Social Scientist. v 1, no. 7 (Feb 1973) p. 50.

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Automation : A Bane or Boon ?

THE determined bid by the Government to introduce computers and other electronic equipment in organised industry, trade and commerce under the guise of technological innovation and managerial revolution has created serious apprehension in the minds of the Indian working class. Until 1965, when only a few departments in a handful of commercial^ undertakings were computerised, the opposition by workers did not assume serious proportions. But since 1965, their opposition to computerisation became articulate. Struggles against automation became more widespread m recent years as large-scale computerisation programmes were initiated in public and private sector undertakings in complete disregard to the^ views and opinions of the trade unions and employees' associations.

The trade union leaders have argued that, in the given situation, the use of computers in offices would aggravate the existing unemployment and should therefore be banned. Despite the assurances given by the managements that there would be no retrenchment or reduction in salary and no loss of promotion opportunities, wherever computerisation has taken place, the managements have acted in a manner detrimental to the interests of the workers or employees. They have invariably been guided by the logic of profit maximisation.

The managements, drawing inspiration from the Government, have provoked the feelings of the working class by taking a blatantly undemocratic attitude towards this question. The spokesmen of big business shamelessly assert that modernisation and computerisation fall within the realms of normal managerial responsibility. Consequently, management is not obliged to consult the^ workers or to entertain their views on issues relating to computerisation and automation. On the other hand, trade union leaders have repeatedly pointed out that proposals for computerisation are not the exclusive concern of the managen^ent, but involve vital issues concerning labour, having serious repercussions on their employment prospects and working conditions. Therefore, they have been demanding that they should be taken into confidence at all stages of decision-making concerning computerisation and automation*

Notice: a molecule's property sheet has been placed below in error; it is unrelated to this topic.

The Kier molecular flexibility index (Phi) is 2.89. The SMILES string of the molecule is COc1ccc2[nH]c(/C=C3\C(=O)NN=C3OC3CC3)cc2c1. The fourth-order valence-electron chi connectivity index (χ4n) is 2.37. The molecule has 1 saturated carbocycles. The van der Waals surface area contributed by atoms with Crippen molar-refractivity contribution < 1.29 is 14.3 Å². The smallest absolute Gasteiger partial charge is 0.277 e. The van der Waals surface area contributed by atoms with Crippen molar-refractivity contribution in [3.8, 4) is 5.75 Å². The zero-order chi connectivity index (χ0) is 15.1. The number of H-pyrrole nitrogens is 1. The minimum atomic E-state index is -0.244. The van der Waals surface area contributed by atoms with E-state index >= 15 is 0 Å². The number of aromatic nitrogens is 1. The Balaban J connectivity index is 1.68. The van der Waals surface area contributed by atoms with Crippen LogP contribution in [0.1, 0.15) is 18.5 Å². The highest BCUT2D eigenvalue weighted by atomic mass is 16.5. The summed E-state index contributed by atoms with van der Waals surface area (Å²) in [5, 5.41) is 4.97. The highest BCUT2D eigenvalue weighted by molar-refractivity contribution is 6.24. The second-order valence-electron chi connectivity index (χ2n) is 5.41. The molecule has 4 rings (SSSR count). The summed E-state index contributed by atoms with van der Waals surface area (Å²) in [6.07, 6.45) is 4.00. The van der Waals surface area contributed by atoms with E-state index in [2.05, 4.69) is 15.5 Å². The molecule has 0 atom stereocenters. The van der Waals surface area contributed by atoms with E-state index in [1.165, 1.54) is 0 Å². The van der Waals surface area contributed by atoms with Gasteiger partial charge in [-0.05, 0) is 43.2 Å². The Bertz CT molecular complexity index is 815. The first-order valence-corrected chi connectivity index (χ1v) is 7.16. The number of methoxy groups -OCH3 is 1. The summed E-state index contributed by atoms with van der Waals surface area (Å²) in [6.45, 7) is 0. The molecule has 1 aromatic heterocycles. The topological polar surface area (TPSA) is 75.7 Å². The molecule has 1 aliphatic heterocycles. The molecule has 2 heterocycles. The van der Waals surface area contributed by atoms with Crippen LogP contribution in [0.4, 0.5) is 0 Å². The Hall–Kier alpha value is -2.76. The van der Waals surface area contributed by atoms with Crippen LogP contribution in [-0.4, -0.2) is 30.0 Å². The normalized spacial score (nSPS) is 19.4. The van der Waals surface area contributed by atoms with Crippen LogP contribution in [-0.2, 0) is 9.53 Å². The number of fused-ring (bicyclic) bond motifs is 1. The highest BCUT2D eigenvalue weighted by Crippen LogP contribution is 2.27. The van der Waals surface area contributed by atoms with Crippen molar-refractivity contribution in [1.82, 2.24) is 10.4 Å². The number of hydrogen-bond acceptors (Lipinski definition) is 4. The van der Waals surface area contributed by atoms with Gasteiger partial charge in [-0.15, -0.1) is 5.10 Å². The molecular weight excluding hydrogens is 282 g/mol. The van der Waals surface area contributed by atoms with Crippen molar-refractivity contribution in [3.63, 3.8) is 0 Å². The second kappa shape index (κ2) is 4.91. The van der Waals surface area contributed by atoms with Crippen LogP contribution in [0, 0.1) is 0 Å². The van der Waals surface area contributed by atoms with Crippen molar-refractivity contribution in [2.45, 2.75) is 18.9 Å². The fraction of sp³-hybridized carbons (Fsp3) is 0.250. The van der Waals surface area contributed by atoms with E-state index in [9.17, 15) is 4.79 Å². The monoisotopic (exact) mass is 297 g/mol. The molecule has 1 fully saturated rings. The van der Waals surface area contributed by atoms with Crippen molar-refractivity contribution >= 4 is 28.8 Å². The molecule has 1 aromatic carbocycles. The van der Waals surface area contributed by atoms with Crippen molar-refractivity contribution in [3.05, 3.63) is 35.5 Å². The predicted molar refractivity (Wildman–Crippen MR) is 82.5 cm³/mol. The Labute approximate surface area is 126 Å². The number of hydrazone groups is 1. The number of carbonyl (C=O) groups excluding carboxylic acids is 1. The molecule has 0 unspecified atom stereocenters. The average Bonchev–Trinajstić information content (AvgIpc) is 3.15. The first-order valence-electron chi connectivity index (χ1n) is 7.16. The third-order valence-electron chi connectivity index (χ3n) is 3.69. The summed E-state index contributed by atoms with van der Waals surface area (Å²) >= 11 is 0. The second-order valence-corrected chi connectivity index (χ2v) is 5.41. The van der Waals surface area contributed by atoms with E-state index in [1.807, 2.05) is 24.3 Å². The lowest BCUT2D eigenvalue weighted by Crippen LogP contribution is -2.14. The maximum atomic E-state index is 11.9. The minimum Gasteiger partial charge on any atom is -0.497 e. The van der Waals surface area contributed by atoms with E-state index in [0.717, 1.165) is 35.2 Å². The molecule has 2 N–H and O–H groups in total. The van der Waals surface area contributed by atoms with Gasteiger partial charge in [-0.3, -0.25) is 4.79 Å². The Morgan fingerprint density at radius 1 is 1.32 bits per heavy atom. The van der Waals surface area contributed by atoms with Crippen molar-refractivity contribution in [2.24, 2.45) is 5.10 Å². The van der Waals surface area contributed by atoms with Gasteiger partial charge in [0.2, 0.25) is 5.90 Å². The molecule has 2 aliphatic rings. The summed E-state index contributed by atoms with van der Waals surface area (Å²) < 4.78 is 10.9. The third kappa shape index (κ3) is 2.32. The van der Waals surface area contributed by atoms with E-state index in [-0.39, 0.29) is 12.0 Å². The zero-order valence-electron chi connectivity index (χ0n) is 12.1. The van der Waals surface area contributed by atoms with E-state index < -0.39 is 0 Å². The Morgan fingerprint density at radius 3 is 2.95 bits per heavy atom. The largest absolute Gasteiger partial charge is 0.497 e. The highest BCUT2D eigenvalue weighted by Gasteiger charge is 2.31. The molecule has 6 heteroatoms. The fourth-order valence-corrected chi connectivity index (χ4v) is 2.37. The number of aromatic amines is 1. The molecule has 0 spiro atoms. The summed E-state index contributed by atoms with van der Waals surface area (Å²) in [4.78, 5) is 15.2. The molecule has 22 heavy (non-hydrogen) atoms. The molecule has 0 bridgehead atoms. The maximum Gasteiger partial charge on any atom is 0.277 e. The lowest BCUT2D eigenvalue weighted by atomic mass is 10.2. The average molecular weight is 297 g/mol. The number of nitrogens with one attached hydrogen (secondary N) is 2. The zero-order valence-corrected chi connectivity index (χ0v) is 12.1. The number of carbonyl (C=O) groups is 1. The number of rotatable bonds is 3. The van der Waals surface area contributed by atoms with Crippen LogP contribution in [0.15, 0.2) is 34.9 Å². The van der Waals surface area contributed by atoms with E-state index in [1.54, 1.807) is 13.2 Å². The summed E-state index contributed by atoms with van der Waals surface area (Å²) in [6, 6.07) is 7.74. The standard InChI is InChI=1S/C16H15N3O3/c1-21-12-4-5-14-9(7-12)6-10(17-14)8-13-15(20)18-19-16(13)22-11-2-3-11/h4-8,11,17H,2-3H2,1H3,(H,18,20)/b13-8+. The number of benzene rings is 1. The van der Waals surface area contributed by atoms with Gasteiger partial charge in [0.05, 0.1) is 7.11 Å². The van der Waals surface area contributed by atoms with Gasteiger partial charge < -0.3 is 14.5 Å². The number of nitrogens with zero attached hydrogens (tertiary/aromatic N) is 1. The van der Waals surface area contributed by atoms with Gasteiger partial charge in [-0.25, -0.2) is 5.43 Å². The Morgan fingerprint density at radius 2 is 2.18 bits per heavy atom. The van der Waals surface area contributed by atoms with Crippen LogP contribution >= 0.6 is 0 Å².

The arguments of the trade unions are unassailable in so far as they are based on the promises made by the Government as early as the beginning of the First Plan period. In the First Plan itself certain decisions were contemplated with regard to rationalisation and modernisa-

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